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ACARP seeks research proposals that address key industry problems on an annual basis. ACARP will fund projects that lead to improvements in safety standards and performance, a reduction in the environmental impacts of mining and coal utilisation, a reduction in the mine operating cost and technical support to marketing of coal.
AMOG have been awarded ACARP funding for a proposal to investigate extending the life of pendant ropes on coal reclaimers by conducting a study into alternative rope materials.
Within the mining industry the predominantly utilised material for pennants and lines is wire rope. Lines include but are not limited to Hoist ropes, Drag ropes, Dump ropes and boom suspension ropes.
While many other industries have found niche uses for the synthetic ropes that are available in the market today, the mining industry faces some different challenges with the integration of synthetic rope technology into the industry.
New synthetic ropes have many properties that could be valuable to the mining industry, especially properties relevant to safety like mass/strength ratio, elasticity, ease of repair, corrosion resistance, weight with respect to handling and, as an end result, cost savings.
The objective of this project is to identify ways to increase productivity and improve safety of draglines. By conducting a study into alternative rope materials AMOG expects to be able to identify any areas of benefit for existing machines and areas of future development for new design machines when using this type of rope.
In order to achieve this objective this study will:
- Compare the performance of alternative materials to the wire ropes currently used for boom suspension ropes, drag ropes, dump ropes and hoist ropes, which all have their own differences in loading and performance criteria. The evaluation will be transferable to all OEM types of machines.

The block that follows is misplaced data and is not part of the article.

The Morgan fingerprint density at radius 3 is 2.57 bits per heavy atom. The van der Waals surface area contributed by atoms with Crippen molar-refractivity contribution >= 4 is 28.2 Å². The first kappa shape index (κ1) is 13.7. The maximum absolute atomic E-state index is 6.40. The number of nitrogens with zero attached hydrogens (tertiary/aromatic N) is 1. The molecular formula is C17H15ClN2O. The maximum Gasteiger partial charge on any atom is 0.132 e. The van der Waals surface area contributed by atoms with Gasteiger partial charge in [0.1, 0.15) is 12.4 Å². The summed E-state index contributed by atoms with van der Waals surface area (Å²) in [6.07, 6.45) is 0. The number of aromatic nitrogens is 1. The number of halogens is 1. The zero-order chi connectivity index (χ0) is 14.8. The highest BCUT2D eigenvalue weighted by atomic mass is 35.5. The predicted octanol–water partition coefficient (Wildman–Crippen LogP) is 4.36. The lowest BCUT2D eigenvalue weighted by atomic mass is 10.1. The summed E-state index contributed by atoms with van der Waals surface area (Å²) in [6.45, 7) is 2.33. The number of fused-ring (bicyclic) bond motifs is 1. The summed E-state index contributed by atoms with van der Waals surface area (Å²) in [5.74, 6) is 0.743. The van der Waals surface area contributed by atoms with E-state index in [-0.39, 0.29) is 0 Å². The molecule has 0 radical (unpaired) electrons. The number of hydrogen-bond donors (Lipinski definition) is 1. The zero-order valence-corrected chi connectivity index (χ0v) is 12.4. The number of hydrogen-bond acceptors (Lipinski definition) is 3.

- Determine the feasibility of the alternatives to the wire ropes currently in use, including possible methods of socketing/terminating appropriate to the application.
- Identify the areas of risk that differentiate the alternative materials from conventional wire, e.g. failure modes, manual handling characteristics, wear, cutting, elasticity, Dynamic Amplification Factor (DAF) reduction etc.
- Determine the feasibility and industry interest in testing of alternative ropes for mining applications. This could include stays and hoist ropes on other guyed mining machines, a safe alternative full scale model replicating the likely DAF and operating environments, of machinery while removing the expense and risk associated with working machines and downtime.
The proposed study will include the following activities in order to address the objective:
- Develop a performance measure of wire rope life cycles.
- Compare alternative materials in the context of wire rope life cycles.
- Identify feasible rope material alternatives that can meet strength, wear, corrosion and fatigue demands.
- Perform an FMEA on the samples gathered, categorising failure modes with different life cycles.
- Investigate ways of securing ropes either in sockets for non-metallic materials or using more conventional synthetic rope methods in a practical way for mining applications.
- Identify areas of operation where synthetic rope may be more suitable.
- Approach identified rope material manufacturers for samples, or input to possible field trial options for synthetic ropes. First stage field trials would involve full scale testing, accurately representing a real life installation, with out the safety risks of failure in service.